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this collection, Leila Castle has gathered together women--including
Ani Williams--writing about spiritual initiation, identity, and transformation.|
Their pilgrimages are inspired by places sacred to many traditions worldwide--among them Old European Goddess, geomancy, Tibetan Buddhism, Native American, Peruvian shamanism, and Mayan.
Their stories explore interdependence and autonomy, connection to the earth, and developing a new spiritual voice.
They relate journeys to far-off Australia, Hawaii, and Africa, as well as to rural England and New Mexico.
Sometimes they write about becoming a person vastly different from the wife, mother, artist, student, or academic individual who started the journey.
is the beginning of the chapter written by Ani
Williams about her experiences with sacred sites and sound in
North America, Mexico, Egypt and England . . .
Her Song Changes Everything
by Ani Williams
has come, the earth has come,
It is rising, it is rising,
It is humming, it is humming.
- Porcupine's song,
Northern Cheyenne medicine man
Every canyon, mountain, and plain, every
stream, wood, and meadow has its own unique sound signature, a symphony
of sounds sung by the wind and the waters, trees, insects, birds,
and animals. The Earth is also singing in inaudible sounds, those
beyond our normal human range of hearing, yet these frequencies
are still having their effect on all of life. Each element, every
species is sounding, and together they form a chorus of tones, a
symphony of life energy.
When we remove any part of this chorus--if we as humans alter the
natural beauty and form of the Earth, or participate in the destruction
of flora or fauna--the natural song of the Earth is altered, and
all life forms are affected. Thus, we have changed the natural resonance
of our beautiful home planet in a very short span of time, the greatest
changes having occurred during this century and the industrial era.
In addition to changing the frequency of our world by altering its
form, the opposite is also true: sound has the power to affect and
change matter. It is this very theme that we find retold in numerous
creation myths of indigenous peoples, and in all the world's great
religions we hear of the creative word or sound issuing forth to
create the Earth and the heavens, the moment of creation.
The creation myth of the Yavapai Apache tribe of Arizona so poetically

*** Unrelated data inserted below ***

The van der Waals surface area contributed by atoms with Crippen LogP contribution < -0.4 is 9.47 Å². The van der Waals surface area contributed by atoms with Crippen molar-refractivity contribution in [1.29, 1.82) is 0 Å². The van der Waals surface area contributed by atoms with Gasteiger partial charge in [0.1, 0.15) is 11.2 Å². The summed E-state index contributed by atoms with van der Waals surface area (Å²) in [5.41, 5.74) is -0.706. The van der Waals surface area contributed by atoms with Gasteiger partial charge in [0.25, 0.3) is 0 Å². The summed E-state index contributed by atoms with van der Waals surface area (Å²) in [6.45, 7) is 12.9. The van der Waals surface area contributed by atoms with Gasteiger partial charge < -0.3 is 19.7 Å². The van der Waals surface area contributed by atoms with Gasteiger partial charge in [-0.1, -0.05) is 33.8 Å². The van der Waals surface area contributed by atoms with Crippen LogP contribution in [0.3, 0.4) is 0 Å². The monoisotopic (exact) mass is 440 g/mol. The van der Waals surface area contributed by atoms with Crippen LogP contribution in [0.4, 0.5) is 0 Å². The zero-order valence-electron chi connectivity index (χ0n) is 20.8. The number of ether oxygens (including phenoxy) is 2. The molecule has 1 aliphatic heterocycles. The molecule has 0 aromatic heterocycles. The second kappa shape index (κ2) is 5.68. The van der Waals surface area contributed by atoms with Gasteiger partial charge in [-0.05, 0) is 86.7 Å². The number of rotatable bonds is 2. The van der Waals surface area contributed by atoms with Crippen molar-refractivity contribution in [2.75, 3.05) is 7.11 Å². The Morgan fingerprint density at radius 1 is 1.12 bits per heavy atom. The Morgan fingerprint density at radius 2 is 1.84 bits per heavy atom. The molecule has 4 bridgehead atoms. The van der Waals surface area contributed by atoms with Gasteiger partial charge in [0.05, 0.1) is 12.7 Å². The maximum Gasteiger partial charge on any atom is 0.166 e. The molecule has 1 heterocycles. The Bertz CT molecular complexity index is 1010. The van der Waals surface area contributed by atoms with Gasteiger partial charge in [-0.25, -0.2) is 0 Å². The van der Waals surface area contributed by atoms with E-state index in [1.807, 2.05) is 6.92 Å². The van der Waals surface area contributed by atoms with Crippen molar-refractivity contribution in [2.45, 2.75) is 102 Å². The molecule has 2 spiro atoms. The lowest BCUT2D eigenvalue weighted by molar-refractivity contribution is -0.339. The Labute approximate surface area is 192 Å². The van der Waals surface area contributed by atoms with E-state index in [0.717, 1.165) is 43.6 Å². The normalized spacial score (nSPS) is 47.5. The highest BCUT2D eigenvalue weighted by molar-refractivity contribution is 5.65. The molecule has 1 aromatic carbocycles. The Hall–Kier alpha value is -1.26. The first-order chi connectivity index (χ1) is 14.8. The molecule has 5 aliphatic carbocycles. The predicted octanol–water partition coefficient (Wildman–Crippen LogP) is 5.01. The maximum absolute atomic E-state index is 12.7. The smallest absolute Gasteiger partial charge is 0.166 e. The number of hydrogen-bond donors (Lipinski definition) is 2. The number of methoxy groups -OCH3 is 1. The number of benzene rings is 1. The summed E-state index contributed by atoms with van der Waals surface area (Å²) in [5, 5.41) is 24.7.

describes this sound-creation connection that I include an entire
story here. It covers several primary points of this work. First,
that the creatress and chantress, first woman of the Yavapai-Apache,
Komwidapokuwia, is listening to the song of heaven, and then sings
for all of life--receiving and then giving the gift of song. Second,
her body is made of the heavens; the celestial and terrestrial integration
empowers her song; she shakes her rattle and everything changes.
Because she embraces heaven and earth, there are no limits to her
creative potential. Third, she has the courage to stand and sing
her songs; she trusts what she hears and speaks for all spiritual
life; her songs are life itself.
The Song of Komwidapokuwia
Pukmukwana, black stone powder grinding around,
Wove and talked into existence the girl Komwidapokuwia.
She came into existence and sang like this:
In the white morning
In the white morning
The small star in heaven wove.
In the morning, the small morning
It wove and made heaven.
After she had sung a little while, it became
White all over the world.
The girl came forth and stood and sang.
Heaven was used for her body.
She shook her rattle
And from its power it became white
All over the world.
That was White Morning Road.
Pukmukwana had woven and talked
Into existence the girl Komwidapokuwia.
Star powder heaven was used for her body
She came forth and stood and sang:
My talking and singing are life.
I speak for spiritual life
All over the world.
I speak and all the world
Lightens up to heaven.
This is the way I sing
When I listen to the songs of heaven
Small heaven with white circles her chest was woven of,
She sang to make different all the world.
This she sang for the sake of the shamans.
She sang and flowers bloomed in the sky.
This is her way of singing:
My songs were made for the beautiful sky.
My word went out into the sky.
The world stood still.
Everything was still.
My song changed everything.
If we apply this beautiful creation story
to our lives, to become more conscious of our role in
co-creation, we must first awaken our faculty of listening deeply,
to receive. Only then are we capable of giving something of quality
to , benefit life. And to be able to give, we must also be able
to trust what we receive and have the courage to stand and speak
for all life. We all have tremendous creative potential in our voices:
what we say, the tones we use, and most important, the intention,
the thoughts and feelings behind the sounds we project.
And the chapter continues . . .
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